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The Barn at Fallingwater

Project Overview

The Barn at Fallingwater is an adaptive reuse of a 19th century heavy-timber barn and its 20th century addition, framed in dimension lumber. The 19th century structure is a bank barn, built into the side of a hill so that two levels can be accessed directly from grade level. It serves as an interpretive portal for the Western Pennsylvania Conservancy's 5,000-acre Bear Run nature reserve, immediately adjacent to Frank Lloyd Wright's Fallingwater. Beyond meeting the Conservancy's need for a program center and administrative office space, the Barn provides a living reminder of a largely vanished agrarian way of life in Western Pennsylvania. It manifests the Conservancy's mission statement: "Saving the places we care about by connecting people to the natural world."

Project Owner: 
The Western Pennsylvania Conservancy
Route 381 South
Mill Run  Pennsylvania  15464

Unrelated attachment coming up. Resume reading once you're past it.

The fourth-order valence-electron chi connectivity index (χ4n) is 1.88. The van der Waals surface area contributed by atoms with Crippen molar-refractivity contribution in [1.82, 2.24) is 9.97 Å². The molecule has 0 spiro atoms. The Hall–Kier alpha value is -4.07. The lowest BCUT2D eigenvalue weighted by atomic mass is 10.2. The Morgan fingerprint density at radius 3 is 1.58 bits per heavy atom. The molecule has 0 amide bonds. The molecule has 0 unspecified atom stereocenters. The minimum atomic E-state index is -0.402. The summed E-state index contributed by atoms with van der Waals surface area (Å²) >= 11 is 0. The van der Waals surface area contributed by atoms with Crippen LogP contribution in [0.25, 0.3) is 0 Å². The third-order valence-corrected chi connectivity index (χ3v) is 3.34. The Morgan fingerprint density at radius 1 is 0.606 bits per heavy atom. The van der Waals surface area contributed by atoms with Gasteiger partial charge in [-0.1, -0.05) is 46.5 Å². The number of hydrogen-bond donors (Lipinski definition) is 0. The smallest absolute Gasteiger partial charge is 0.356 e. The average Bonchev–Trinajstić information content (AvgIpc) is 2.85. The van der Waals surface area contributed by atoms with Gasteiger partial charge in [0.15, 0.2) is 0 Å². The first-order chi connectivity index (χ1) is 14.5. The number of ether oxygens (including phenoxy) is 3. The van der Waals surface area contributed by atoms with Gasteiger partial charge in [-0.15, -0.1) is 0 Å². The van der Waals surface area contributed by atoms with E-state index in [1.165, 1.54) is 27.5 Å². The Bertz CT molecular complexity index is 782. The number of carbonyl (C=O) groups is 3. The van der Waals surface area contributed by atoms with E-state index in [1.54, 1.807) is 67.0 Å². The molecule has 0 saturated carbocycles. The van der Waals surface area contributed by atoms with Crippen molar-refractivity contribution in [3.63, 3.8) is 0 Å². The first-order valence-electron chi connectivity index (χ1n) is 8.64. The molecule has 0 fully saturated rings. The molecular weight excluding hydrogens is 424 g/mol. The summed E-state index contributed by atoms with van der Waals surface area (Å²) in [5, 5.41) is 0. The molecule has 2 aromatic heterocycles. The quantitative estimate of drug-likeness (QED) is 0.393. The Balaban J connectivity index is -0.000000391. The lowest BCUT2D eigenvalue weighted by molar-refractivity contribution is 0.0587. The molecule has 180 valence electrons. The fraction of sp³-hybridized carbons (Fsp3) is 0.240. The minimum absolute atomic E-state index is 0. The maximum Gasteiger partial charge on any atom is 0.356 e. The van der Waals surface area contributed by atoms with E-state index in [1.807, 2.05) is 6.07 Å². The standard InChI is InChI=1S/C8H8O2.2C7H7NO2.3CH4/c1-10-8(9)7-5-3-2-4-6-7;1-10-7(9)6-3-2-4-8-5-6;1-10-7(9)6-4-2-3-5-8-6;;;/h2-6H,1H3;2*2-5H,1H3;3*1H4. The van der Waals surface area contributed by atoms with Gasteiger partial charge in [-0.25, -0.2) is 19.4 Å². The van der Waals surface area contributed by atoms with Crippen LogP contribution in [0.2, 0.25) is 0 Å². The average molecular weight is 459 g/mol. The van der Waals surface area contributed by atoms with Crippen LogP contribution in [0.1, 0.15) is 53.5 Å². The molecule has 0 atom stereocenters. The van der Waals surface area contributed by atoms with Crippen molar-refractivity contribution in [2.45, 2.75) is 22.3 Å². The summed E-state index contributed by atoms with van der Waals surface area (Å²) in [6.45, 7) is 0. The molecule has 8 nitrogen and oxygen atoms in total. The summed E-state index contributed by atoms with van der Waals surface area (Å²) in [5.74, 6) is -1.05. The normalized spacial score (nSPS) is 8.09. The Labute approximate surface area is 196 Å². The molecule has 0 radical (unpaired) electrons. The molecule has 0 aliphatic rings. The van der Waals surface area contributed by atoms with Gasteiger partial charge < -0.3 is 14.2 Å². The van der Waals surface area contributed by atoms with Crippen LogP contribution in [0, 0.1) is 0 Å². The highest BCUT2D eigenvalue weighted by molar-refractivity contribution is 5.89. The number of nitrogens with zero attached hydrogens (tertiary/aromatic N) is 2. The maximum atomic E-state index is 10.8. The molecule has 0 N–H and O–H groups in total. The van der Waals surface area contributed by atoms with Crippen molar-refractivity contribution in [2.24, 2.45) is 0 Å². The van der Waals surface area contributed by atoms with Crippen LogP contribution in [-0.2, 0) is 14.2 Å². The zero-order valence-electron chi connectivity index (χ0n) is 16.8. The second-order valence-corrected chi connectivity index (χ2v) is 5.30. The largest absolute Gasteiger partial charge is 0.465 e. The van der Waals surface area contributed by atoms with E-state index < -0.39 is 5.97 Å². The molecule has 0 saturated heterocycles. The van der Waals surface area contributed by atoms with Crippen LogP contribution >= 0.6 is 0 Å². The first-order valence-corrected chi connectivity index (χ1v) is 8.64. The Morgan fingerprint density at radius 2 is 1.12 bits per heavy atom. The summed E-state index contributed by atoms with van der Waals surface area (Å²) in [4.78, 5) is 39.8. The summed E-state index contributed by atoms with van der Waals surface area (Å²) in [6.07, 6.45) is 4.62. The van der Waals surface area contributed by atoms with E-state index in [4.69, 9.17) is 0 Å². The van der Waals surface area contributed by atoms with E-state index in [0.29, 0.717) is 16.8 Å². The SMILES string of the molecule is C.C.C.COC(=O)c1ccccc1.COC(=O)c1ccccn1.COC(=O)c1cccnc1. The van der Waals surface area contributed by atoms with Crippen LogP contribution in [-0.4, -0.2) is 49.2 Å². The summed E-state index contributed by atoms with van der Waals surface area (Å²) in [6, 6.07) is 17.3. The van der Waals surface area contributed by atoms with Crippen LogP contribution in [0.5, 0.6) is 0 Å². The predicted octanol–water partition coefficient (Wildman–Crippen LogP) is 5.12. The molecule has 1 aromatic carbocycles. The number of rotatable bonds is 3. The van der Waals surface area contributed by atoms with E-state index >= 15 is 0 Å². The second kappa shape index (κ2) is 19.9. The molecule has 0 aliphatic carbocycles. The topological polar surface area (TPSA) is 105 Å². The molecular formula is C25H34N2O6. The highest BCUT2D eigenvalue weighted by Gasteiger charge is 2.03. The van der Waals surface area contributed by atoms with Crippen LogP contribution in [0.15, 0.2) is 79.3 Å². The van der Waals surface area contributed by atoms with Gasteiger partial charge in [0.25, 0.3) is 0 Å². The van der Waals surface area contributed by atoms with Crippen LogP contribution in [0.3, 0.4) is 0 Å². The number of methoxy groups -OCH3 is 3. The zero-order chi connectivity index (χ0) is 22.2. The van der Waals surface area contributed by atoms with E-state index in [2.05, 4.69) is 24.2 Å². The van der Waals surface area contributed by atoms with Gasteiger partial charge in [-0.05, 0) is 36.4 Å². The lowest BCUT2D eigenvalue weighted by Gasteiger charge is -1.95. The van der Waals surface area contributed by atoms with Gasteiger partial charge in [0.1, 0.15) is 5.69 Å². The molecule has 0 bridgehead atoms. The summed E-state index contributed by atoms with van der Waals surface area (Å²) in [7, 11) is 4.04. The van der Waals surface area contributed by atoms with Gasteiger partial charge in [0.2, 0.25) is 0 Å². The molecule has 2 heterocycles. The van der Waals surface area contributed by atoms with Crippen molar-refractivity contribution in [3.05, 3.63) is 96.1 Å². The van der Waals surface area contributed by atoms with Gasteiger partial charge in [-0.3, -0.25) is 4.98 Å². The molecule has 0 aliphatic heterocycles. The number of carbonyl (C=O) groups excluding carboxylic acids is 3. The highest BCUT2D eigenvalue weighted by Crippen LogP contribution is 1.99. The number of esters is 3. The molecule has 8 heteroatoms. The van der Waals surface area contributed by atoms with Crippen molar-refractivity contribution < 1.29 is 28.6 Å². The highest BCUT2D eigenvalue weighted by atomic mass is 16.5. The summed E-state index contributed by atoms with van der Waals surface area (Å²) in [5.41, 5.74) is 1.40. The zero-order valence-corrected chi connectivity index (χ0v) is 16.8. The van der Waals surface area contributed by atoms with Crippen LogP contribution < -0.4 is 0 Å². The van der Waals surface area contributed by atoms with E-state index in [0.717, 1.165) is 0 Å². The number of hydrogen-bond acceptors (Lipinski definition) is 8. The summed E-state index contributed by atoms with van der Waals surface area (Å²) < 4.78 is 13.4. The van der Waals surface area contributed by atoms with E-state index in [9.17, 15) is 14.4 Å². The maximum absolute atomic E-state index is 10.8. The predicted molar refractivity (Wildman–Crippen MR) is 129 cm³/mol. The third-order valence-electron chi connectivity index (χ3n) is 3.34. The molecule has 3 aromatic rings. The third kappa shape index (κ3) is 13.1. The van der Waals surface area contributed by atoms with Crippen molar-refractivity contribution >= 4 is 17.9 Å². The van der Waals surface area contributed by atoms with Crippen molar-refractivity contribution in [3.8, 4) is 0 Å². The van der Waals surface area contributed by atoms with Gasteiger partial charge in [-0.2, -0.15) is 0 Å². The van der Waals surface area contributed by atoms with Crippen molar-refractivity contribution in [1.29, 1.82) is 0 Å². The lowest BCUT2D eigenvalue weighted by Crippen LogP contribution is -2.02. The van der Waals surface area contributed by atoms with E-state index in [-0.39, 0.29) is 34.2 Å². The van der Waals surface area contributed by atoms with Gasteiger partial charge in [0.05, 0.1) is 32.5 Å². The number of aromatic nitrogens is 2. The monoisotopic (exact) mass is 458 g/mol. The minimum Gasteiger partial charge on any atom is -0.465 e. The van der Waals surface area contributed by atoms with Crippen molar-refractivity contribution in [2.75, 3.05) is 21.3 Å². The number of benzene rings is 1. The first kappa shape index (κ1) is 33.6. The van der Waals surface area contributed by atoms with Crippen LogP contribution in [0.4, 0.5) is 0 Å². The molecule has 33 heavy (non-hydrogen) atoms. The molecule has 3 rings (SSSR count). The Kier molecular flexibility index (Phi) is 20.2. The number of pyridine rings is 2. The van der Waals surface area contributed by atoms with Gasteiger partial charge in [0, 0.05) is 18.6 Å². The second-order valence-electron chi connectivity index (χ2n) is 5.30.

United States
Submitting Architect: 
Bohlin Cywinski Jackson
Project Completion Date: 
December, 2004
Project Site Context/Setting: 
Previously Developed Land
Project Type: 
Education – General
Office – 10,001 to 100,000sf
Public Assembly – Entertainment/Culture
Building or Project Gross Floor Area: 
13,000 square feet
Other Building Description: 

Design & Innovation

The team evaluated various energy sources, including wind, thermal, and solar energy, prior to pursuing a ground-source heat-pump system.

The team was charged to remediate the existing site pollutants from the parking areas. This led to the inclusion of bioswales and retention ponds to filter the site runoff before it enters Bear Run, one of two Exceptional Value Streams in Pennsylvania.

The charge to steward all natural resources led to the construction of a zero-discharge wastewater-reclamation system for the campus and to the separation of graywater in the facility.

The challenge to protect the local natural habitat led to the design and fabrication of a bat house for a large colony of bats displaced from the upper barn.